Georgina growled at me, but not in the Lon Cheney, Jr. fashion. If I had heard the growl from a distance, I would have wondered if it were a beast or a distraught mother finding her babies murdered.
As she pulled back a limb to strike again, I pointed behind her and said, "Oh, my. Whatever might that be, over there?" She turned her wolf-head to where I was pointing, and sniffed.
I seized the moment, and my rifle. Just as she turned back around, I fired. The bullet went through her chest and knocked her head over heels. She fell face down onto the ground, but snapped onto her feet instantly. I fired twice more, knocking her back down. She stopped moving.
My hand only began shaking when the fur and fangs receded.
The night of my senior prom, I drove Georgina home, half expecting my palms to melt the steering wheel.
"Your hands are shaking," she told me. She had given up her twin braids for a single, which she pulled across her bare shoulder.
"Because I want to have sex with you," I answered, "But I won't since you'll probably pretend I'm Danny Jordan."
"Is that wrong?" She talked to me as if I were reading her a bedtime story. "I mean, if it's wrong or if it bothers you, I can think of you instead of Danny for the first twenty minutes."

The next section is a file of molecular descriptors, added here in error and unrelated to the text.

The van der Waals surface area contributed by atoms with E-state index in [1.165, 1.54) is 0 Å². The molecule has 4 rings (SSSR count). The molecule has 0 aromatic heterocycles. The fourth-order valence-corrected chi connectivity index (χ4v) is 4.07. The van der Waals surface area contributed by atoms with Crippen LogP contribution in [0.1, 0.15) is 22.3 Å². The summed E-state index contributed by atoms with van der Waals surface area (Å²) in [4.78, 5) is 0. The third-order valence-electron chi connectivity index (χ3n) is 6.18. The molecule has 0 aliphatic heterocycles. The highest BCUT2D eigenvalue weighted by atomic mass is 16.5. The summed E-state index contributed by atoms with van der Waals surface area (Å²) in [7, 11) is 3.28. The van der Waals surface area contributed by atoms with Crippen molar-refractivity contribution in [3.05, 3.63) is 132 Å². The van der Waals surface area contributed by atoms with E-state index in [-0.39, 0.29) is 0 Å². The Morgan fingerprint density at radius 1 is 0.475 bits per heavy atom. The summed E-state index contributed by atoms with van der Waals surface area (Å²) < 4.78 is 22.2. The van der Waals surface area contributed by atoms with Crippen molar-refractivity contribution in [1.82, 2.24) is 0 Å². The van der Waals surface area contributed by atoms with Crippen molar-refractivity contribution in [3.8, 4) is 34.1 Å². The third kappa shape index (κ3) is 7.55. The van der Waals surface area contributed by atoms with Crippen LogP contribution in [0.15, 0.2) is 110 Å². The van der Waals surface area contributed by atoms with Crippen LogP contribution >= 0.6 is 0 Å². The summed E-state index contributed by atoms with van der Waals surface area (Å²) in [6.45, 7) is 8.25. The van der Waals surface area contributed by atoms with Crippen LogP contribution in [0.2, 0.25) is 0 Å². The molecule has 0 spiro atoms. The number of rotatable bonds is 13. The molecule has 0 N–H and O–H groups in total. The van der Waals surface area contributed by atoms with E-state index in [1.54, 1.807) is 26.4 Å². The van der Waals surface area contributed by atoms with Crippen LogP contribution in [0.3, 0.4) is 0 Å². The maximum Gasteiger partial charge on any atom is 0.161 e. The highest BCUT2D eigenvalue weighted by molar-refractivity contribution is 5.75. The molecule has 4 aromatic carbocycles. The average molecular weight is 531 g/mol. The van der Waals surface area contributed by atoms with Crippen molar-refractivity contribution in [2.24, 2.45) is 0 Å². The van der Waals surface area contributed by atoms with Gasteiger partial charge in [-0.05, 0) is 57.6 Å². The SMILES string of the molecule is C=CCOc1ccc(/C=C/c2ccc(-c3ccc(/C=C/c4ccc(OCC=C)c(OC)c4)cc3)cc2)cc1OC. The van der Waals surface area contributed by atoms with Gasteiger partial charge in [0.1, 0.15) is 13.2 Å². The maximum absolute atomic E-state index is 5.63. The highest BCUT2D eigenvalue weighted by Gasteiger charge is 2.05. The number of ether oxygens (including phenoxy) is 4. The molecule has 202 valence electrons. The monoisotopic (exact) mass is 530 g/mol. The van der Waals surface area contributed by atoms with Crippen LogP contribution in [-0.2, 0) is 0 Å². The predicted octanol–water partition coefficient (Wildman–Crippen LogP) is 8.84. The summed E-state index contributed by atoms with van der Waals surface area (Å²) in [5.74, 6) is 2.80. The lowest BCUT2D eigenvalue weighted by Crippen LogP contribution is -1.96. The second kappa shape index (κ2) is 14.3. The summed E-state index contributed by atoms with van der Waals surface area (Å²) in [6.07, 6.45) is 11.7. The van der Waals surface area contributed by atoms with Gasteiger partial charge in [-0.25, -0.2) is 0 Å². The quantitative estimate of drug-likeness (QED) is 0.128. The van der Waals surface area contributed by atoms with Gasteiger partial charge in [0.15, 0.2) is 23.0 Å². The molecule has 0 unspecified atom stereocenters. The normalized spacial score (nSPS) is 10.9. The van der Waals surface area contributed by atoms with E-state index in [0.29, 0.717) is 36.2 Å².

"Deal," I said. I kissed her for five seconds, then stopped. Her lips had kissed me back with all the passion of cold spaghetti, which told me that she was keeping her word.
"What's wrong?"
"I'm not a rapist," I answered, getting out of the car. I walked around to her side and opened the door. As I helped her out, she laced her fingers through mine and squeezed my hand. Some part of me stirred, and it was not between my legs.
"Um, maybe you could let me pretend that you're Danny for the whole thing."
"Can't someone from the football team do that? Like, oh, any of them?"
"I don't want the football team to do it."
For most of us hunter-folk, understanding women is a Holy Grail type of quest. Georgina Agravaine was less than helpful to the cause.